How to use a gasless MIG welder

Updated November 22, 2016

MIG welding uses a wire that continuously feeds through a nozzle at the end of a handheld gun to join metal. This wire makes an electrical short circuit with the work piece, producing heat that melts the wire and some of the metal from the work piece, combining them together to form a solid weld. Gasless MIG welding wire has a material inside called flux that burns in this process and forms a shield to protect the metal from oxidation as it cools.

Install the wire spool in the welder, engaging the wire in the grooves. Set the tension correctly. The tension should not be too tight, which can cause excessive wear, nor too loose, which can cause the wire not to feed correctly. Select a piece of scrap metal to practice on.

Connect the ground clamp to the work piece. Wiggle the clamp to ensure a good connection.

Set the voltage and the wire feed speed to a point halfway between minimum and maximum. As you practice with scrap metal, you'll learn the effects of different voltages and wire feed speeds.

Put on welding gloves, and have your welding helmet ready for use.

Pull the trigger on the gun until the wire extends about an inch from the end of the nozzle, then release. Hold the gun so that the metal is almost touching the workpiece. Bring the welding helmet to your face, completely covering it, so that you can look through the lens. Nothing will be visible through the lens until you begin.

Squeeze the trigger gently. The wire will begin to feed, coming closer to the metal. When it is close enough, the electric current will begin to flow between the wire end and the gun. This process produces an extremely bright light, which will allow you to see through the lens of the helmet.

Pull the gun toward you in a smooth, gentle fashion. Watch as the metal melts, forming a "puddle" of metal that cools to become a solid bead. When you are finished with the bead, release the trigger and pull the gun back from the metal.

Inspect the bead of weld. It should be smooth and uniform with no spattering. If the weld has burnt through the metal, try less voltage next time. If the bead sits on top of the metal, and did not penetrate it, try more voltage next time. If the bead is not thick enough, increase the wire speed, or slow down your speed of the gun.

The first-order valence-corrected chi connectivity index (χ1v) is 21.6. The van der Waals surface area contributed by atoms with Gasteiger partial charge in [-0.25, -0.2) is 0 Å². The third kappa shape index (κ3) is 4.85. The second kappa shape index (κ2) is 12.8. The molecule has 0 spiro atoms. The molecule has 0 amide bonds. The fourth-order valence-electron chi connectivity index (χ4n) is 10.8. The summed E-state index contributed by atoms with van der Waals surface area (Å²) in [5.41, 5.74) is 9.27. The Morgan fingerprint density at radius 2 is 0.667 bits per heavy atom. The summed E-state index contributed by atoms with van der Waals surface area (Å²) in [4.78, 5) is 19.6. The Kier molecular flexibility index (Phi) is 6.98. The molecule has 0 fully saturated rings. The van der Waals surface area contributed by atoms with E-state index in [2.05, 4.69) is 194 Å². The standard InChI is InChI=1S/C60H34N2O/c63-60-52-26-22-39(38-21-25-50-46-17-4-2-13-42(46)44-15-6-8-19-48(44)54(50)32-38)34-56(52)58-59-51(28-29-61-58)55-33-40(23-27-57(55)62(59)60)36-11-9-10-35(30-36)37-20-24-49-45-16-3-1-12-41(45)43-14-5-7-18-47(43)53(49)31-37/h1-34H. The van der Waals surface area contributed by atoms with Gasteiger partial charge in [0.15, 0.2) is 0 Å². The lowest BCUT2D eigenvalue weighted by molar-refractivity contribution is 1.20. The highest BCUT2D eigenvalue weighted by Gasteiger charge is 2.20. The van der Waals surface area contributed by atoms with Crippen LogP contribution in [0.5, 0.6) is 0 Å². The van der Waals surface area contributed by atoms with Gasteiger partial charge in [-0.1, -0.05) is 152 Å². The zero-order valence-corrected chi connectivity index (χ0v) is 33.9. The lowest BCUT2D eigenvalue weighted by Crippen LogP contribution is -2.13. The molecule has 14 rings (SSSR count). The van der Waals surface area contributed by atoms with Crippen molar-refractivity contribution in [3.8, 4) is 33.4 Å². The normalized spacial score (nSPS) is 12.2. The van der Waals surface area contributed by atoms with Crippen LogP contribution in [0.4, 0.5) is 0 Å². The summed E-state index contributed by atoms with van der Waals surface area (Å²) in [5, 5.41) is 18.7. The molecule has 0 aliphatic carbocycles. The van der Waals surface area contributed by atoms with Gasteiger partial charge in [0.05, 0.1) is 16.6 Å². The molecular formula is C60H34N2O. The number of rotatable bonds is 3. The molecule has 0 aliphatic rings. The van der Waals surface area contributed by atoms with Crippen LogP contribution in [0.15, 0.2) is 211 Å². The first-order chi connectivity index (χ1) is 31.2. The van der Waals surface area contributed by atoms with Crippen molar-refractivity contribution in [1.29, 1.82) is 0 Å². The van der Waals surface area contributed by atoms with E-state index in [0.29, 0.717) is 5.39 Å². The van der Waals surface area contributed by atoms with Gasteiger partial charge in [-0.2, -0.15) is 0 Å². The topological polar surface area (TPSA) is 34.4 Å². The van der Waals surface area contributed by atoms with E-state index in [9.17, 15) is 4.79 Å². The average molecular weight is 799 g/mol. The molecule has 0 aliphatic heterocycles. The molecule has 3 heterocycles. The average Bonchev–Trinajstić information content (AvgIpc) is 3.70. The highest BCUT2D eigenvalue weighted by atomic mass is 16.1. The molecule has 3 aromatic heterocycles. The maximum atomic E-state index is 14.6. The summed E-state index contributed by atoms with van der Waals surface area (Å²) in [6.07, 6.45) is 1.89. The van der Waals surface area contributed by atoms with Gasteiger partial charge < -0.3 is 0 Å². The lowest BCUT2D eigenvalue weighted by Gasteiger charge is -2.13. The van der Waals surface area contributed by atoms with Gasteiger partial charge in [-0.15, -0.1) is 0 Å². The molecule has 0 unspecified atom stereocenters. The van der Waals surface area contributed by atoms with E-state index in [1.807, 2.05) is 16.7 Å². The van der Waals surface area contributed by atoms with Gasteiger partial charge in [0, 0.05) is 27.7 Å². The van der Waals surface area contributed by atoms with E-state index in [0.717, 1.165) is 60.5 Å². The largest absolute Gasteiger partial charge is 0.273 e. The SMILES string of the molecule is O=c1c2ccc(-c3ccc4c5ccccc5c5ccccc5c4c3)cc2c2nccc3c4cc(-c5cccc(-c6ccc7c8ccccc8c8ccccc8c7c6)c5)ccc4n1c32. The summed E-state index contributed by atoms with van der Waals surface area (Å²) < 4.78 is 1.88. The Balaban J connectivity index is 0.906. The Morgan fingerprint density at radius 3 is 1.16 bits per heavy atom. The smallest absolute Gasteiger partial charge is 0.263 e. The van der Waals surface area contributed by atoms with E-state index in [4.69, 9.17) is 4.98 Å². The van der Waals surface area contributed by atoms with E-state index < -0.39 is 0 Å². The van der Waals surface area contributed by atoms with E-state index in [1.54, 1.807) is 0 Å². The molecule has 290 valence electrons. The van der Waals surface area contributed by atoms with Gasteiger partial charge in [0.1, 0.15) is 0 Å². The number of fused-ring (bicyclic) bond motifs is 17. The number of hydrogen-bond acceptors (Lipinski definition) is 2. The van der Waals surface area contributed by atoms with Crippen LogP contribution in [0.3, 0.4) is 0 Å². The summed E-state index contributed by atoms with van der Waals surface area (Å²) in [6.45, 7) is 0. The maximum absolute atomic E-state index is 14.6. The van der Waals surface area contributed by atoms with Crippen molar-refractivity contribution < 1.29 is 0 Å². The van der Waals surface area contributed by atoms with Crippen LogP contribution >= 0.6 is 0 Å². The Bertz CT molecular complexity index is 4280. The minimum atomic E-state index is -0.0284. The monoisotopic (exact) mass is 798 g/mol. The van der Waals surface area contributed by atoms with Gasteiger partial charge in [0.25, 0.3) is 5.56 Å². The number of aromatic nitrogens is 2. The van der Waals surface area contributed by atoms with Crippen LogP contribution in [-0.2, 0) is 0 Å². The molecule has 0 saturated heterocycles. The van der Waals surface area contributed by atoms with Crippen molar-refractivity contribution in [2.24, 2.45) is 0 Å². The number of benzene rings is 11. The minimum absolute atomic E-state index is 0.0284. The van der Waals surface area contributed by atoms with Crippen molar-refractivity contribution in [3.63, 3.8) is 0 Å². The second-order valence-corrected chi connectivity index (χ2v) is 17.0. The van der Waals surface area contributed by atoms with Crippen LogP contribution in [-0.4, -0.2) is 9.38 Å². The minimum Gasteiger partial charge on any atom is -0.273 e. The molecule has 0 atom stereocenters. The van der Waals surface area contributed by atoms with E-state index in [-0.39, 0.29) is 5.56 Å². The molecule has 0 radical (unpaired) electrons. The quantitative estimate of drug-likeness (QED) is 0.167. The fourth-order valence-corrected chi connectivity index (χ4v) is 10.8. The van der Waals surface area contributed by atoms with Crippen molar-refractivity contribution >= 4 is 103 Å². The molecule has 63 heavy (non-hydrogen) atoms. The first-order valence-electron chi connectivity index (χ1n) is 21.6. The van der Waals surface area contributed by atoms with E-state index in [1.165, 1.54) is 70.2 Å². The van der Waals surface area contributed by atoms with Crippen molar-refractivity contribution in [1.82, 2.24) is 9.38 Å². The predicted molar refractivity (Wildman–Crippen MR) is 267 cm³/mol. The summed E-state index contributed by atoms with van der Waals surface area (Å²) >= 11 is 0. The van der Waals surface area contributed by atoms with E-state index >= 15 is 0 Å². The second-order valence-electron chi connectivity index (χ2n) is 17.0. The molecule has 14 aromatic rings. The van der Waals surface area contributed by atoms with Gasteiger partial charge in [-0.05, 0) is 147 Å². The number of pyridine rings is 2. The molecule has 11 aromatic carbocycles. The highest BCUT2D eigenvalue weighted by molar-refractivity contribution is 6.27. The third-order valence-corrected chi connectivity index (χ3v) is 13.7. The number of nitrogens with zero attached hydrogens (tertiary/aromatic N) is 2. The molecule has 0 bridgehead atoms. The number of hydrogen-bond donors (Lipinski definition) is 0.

You will only improve your skills with practice, and you will quickly learn which settings produce which results. Find damaged body panels of scrap metal from an auto bodyworks garage. Grind the paint off then they'll be good practice pieces. Keep gasless welding wire and the workpiece clean and dry to improve results. A layer of "slag" may be left on the bead of weld. Remove this with a chip and hammer, which looks like a combination between a wire brush and a chisel. As you get more experience, you may find that you would like an auto darkening welding helmet. These helmets sense the electrical arc and darken automatically. This allows you to see before and after the arc is struck.


Always use a welding helmet that covers your complete face. Never watch the arc! The arc rays are hazardous to the eyes and the skin. Always wear long sleeves and welding gloves for protection. Use caution around hot metal. It takes some time to cool. Always weld in a well-ventilated room since the fumes are hazardous.

Things You'll Need

  • MIG welder set up for gasless welding
  • Spool of flux core wire
  • Welding helmet
  • Welding gloves
  • Scrap pieces of metal in various sizes
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About the Author

Craig Woodman began writing professionally in 2007. Woodman's articles have been published in "Professional Distributor" magazine and in various online publications. He has written extensively on automotive issues, business, personal finance and recreational vehicles. Woodman is pursuing a Bachelor of Science in finance through online education.